RBT in Barrington Tops NP

ByDean MellorJune 10, 2020
RBT in Barrington Tops NP

An RBT in Barrington Tops NP?! You might not expect to see the boys in blue in the bush but it can happen, so make sure you do the right thing.

Bumping into the boys in blue in the bush might be a rare occurrence but it can happen, as evidenced by this RBT in Barrington Tops National Park on the June long weekend, with an unmarked LandCruiser pulling up this eight-vehicle convoy and conducting breath testing of all drivers.

Unsealed 4X4’s Bill Callinan was with a group of four-wheel drivers at Barrington Tops when they happened upon a black 200 Series LandCruiser pulled over on the side of the track with no lights on. As the convoy approached, the LC200 revealed itself to be a police vehicle, flashing its lights and pulling up the four-wheel drivers and conducting the random RBT in Barrington Tops NP.

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“They asked if we had any knives or firearms with us, had a quick look in the back then we were on our way,” Bill said. “The location of the RBT was just after a really difficult part of the track in the National Park, about half an hour’s drive from the nearest fire trail.”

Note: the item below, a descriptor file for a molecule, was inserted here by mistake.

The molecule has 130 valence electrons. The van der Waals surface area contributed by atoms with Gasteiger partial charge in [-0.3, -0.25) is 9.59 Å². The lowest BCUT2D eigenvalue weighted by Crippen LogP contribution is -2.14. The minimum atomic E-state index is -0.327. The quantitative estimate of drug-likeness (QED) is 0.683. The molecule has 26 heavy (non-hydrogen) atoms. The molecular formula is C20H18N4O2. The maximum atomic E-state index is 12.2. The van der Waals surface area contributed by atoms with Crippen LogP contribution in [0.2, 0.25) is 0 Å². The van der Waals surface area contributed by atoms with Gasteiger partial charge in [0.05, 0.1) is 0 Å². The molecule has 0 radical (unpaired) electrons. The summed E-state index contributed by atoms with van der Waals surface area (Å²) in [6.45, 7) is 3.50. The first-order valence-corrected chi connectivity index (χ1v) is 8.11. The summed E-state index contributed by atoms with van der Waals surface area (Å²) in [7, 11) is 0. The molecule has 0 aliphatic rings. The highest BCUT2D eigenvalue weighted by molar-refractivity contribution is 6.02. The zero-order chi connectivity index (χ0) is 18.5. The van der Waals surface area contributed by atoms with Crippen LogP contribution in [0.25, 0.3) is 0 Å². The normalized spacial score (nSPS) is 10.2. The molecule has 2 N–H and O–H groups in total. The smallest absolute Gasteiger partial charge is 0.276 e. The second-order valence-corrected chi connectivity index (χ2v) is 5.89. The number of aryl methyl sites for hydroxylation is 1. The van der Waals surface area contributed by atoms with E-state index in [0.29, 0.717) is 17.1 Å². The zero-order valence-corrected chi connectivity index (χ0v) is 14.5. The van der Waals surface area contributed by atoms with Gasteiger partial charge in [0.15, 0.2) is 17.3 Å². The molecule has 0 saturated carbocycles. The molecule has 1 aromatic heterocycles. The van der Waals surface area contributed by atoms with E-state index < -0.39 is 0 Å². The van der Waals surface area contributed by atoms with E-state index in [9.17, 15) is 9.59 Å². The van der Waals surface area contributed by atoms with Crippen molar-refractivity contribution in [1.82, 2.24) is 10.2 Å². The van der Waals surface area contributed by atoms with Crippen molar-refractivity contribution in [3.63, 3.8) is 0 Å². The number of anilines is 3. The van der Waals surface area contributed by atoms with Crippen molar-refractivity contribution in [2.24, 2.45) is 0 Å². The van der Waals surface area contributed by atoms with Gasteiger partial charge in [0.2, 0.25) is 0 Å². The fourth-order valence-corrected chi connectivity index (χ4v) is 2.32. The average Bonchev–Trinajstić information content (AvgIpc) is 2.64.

“The officer we spoke to worked with the NSW Police Rural Crime Investigators, and he quoted the operation they were conducting as ‘Operation Devil Ark’,” Bill said.

According to the NSW Police Rural Crime Facebook page, the focus of ‘Operation Devil Ark’ was aimed at preventing illegal hunting and ensuring safe storage compliance of firearms. Throughout the long weekend, officers from a number of districts, along with NSW National Parks and Wildlife Service (NPWS), conducted 60 random breath tests and 14 safe storage compliance checks, with three stock carrier inspections, vehicle searches and traffic infringement notices issued.

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“The general-duties cops, along with NPWS, also came around to our camp to check we had our permits and had booked our campsites,” Bill added.

It just goes to show, you never know where the boys in blue will be, so do the right thing when you’re out in the bush and in the case of National Parks in NSW, book ahead if you want to stay overnight.